How Do Bugs, Moths and Butterflies Hibernate?
Do butterflies hibernate? Here's the answer. Also find out how your backyard bugs, like moths, dragonflies and beetles, spend the winter.
Monarchs perform one of the most famous migrations in the world, but not all of their fellow fliers escape to the south. Most butterflies and most other insects don’t migrate. Instead, they hide in the landscape in various stages of their life cycles for the winter months. Given that, you might wonder: Do bugs and butterflies hibernate? Here’s how (and where) some of your favorite backyard guests withstand the chilly weather.
Do Butterflies Hibernate?
Butterflies and other bugs use a few various mechanisms to make it through the brutally cold months. They slow their metabolisms way down in a process called diapause. Certain chemicals in their bodies act as antifreeze, and they rid their bodies of nearly all water to avoid turning into an ice crystal.
Meet the winter wildlife that hibernates in your yard.
Life Stages for Butterfly Hibernation
Some butterflies hibernate through winter as adults. Mourning cloaks, question marks, commas and others hunker down, tucked away behind loose bark or in fallen leaves. But most spend the season in other stages of their life cycle.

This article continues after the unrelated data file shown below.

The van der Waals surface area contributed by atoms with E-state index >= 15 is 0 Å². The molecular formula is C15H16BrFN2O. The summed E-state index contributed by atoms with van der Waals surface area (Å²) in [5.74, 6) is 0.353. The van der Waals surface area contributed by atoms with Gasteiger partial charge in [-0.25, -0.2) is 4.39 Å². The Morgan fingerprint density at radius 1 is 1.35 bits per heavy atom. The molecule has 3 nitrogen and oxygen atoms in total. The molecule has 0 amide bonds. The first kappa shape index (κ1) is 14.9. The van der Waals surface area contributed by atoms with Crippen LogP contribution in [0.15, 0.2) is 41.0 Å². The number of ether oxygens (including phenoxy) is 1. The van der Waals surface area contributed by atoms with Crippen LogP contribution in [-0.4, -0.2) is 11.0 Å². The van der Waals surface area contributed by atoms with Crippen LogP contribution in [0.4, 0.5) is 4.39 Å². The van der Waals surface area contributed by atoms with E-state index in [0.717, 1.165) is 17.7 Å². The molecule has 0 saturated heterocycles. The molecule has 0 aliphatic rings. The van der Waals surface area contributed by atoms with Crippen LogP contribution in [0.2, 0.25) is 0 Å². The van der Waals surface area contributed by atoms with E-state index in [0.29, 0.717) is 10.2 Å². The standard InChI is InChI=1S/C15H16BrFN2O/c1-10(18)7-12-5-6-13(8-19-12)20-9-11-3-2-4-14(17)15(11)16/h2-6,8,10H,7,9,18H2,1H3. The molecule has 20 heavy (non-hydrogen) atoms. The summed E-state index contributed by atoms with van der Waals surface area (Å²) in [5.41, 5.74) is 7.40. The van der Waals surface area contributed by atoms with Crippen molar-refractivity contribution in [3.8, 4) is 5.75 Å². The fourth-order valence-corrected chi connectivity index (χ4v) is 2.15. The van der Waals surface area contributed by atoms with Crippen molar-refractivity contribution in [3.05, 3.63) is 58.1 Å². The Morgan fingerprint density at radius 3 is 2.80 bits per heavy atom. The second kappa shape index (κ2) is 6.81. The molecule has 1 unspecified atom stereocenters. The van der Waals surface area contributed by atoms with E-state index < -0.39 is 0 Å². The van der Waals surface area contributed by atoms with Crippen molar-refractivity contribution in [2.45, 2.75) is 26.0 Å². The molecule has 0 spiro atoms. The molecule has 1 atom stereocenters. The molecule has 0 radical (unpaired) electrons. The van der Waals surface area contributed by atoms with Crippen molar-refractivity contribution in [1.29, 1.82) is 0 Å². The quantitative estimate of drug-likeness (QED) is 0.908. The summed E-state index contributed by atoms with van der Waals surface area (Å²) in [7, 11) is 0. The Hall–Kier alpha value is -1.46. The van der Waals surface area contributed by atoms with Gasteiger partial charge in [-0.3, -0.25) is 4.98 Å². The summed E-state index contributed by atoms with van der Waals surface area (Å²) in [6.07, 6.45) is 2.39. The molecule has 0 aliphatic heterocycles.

Fritillaries, crescents and many skippers hatch in the fall and sleep through winter as caterpillars. Other species, such as coral hairstreaks and Karner blues, overwinter as eggs and hatch the following spring. Viceroys, also known as monarch lookalikes, employ an entirely different tactic. Caterpillars from the summer’s last brood create shelters called hibernacula.
The itty-bitty caterpillars instinctively know to chew a leaf in a specific pattern, then fold and fashion it into a tent-like structure. The rolled leaf is lined and fastened to a stalk with silk the caterpillars spin themselves. Other caterpillars, like the beautiful and well-known swallowtails, reach full size and form their pupa, or chrysalis, before winter sets in.
Do Moths and Bugs Hibernate?
Common backyard bugs persevere in similar ways. Many moth and beetle eggs, for example, are hidden in rough tree bark or under leaf litter. Praying mantis eggs stay safe and cozy in insulated egg sacs. Most dragonflies in their wingless nymph stage survive the cold underwater. And if your house has ever been invaded by swarms of Asian lady beetles or stink bugs in fall, then you know their overwintering strategy all too well.
Monarch eggs or aphids? Learn how to tell the difference.
Provide Winter Habitat for Butterflies and Bugs
The more habitat you supply for butterflies and other insects, the more robust with flying creatures your spring garden will be. It’s as simple as not being too tidy. Dried plant stalks and seed heads offer hiding spots for insects, so go easy on deadheading. Stacks of firewood, brush piles and leaf litter also make a backyard more desirable to bugs. Before you know it, higher temps wake beneficial garden insects, and your space comes alive again.
Next, discover how hummingbirds survive snow and cold weather.